Join is a tool for merging columns of data for multiple files assuming that they share a common field. I've created two very simple files part one and part two containing simple numbered columns. By running join and specifying our two files, the data from both will be usefully displayed. Paste besides printing a single file will also by default print the data from two files side by side, adding "-s" will print the two file sequentially rather than side by side. Although I admit that this particular example doesn't look that useful.
"Nl" like "cat -n" will print the lines of a file with numbers. Sort will reorder the contents of a file either by number or alphabetic sequence. Running sort with "-n" telling Linux that we want this sorted by number will display the lines in ascending order. "Sort -nr" will do the same but in reverse or descending order. Sort without the "-n" switch will list the files in alphabetic order. This is a version of the file without numbers again adding "-r" will reverse the output.
Split is one of those rare text tools that actually does something permanent by default. Running split will take a file or text stream and create smaller files from it according to your specified size. So to create files each no greater than say two lines long use "split -2" and the file name. In this case, listing the files in this directory reveals six files named xaa to xaf each no longer than two lines. If you don't specify a file length, split will default to 1,000 lines.
Tail will print only the last lines of a file. The number of lines it does print depends on your specification. Therefore, "tail -n 3" will print the last three lines of the etc/group file. When you add the "-f" switch, tail will continue printing any new lines that are subsequently added to the file. This can be really useful when you're trying to monitor a system event. Running tail against a log file like syslog will allow you to see system events as they happen. "Tr" will translate text from one format to another.
Let's take off the new split files that we created and read it using cat but rather than display it to the screen as is we'll pipe it (using the shift and backslash keys) to tr, in this case converting all lowercase characters to uppercase. Here's a file I created with a couple of such duplicates.
"Uniq -u" will print only unique lines. Quickly printing document's statistics is the job of "wc." "Wc" will tell you the total number of lines, words and bytes of a file.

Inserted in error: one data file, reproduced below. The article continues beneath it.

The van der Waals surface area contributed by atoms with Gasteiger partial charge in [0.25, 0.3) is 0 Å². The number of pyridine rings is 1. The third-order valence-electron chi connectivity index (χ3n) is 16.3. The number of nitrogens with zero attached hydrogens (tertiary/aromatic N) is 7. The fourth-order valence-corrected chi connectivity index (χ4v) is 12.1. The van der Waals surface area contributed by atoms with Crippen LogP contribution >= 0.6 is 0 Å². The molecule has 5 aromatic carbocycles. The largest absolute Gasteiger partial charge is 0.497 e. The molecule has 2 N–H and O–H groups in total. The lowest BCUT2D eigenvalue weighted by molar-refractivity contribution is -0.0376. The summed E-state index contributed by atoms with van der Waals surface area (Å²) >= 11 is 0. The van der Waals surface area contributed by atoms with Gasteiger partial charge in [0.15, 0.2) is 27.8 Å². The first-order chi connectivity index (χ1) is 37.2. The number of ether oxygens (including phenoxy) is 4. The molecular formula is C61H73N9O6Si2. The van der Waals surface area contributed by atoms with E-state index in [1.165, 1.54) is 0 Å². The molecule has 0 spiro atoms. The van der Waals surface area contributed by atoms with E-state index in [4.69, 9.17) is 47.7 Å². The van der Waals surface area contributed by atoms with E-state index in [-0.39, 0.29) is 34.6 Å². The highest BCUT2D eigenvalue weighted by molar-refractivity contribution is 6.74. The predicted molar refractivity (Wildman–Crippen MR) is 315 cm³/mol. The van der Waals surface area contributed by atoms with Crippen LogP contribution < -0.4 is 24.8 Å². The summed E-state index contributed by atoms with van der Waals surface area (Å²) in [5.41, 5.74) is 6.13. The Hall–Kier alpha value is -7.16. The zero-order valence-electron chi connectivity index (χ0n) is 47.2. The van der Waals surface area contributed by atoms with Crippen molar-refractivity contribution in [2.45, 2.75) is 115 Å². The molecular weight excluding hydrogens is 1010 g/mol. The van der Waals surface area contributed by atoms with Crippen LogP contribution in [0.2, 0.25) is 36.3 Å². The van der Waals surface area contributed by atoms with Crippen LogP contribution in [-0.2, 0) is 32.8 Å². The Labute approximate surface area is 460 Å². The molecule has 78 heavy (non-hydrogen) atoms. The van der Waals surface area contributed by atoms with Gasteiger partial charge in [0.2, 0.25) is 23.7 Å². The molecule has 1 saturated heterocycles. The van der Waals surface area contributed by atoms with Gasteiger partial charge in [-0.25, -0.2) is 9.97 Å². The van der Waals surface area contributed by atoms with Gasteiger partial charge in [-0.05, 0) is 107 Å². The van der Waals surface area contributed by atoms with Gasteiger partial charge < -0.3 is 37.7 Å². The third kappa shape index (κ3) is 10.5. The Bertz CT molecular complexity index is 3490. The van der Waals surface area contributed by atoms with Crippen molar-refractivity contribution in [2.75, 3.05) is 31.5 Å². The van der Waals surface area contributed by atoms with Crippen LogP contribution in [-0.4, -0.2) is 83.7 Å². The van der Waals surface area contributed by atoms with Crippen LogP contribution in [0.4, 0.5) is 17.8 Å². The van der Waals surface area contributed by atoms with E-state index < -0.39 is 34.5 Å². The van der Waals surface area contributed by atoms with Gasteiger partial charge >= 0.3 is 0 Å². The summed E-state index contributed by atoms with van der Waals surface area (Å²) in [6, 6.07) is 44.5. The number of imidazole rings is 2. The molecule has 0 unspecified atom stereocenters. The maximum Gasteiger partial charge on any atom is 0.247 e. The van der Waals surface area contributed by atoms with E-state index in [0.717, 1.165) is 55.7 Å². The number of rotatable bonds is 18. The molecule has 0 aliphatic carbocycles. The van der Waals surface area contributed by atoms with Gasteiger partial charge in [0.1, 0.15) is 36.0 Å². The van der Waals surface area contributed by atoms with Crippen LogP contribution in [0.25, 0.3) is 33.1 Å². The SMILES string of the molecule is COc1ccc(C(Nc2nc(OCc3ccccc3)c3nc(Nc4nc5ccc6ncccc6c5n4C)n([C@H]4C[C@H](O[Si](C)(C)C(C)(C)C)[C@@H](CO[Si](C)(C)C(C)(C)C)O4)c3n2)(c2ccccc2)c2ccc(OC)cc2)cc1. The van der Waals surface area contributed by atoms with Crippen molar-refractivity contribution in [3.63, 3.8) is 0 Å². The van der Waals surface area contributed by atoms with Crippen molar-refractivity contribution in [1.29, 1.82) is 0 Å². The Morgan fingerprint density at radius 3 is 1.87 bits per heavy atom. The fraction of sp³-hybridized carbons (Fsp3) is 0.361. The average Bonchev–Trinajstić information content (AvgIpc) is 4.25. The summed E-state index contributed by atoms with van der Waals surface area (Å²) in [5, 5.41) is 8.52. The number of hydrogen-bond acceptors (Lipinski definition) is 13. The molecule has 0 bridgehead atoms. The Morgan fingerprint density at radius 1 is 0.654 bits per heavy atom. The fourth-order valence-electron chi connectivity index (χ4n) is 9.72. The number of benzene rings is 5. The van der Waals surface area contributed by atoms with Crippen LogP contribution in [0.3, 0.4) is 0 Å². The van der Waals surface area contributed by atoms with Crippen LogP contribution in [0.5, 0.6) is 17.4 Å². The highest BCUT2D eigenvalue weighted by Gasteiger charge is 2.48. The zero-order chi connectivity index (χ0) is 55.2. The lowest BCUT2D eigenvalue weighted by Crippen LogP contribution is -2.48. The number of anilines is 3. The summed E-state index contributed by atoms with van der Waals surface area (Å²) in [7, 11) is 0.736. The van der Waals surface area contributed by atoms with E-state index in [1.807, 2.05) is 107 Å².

Introduction to sed on Linux
Finally, we come to "sed" which stands for stream editor. In truth, sed could easily fill a course all its own and is treated with some awe by those admins familiar with its magic. It's almost embarrassing to reduce sed to just a couple of simple examples but this should actually cover you for the LPI exam and I'll let you get away with it as long as you make a solemn promise to dig deeper on your own later.
Let's take another look at our part one file and note its contents. Suppose you've grown tired of dogs and would prefer a horse. You can cat the file again and pipe it to sed using "s" and forward slash tells sed to substitute horse for dog, which is exactly what it does. Running sed again with a "d" following dog will delete the dog line entirely. My apologies to dog lovers.
Let's review. Less displays text files one screen at a time. By the way, there's another similar tool called "More." Join merges columns from multiple files that share a common field. Paste prints multiple files together. "Nl" prints a file with its line numbers. Sort controls the order by which you can print a files contents. Split creates smaller files out of a single large file. Tail prints or monitors the end of a file. "Tr" translates text from one format to another. Unique will isolate duplicated lines. "Wc" displays documents statistics. And sed does just about everything else.
David taught high school for twenty years, worked as a Linux system administrator for five years, and has been writing since he could hold a crayon between his fingers. His childhood bedroom wall has since been repainted.
Having worked directly with all kinds of technology, David derives great pleasure from completing projects that draw on as many tools from his toolkit as possible.
Besides being a Linux system administrator with a strong focus on virtualization and security tools, David writes technical documentation and user guides, and creates technology training videos.
His favorite technology tool is the one that should be just about ready for release tomorrow. Or Thursday.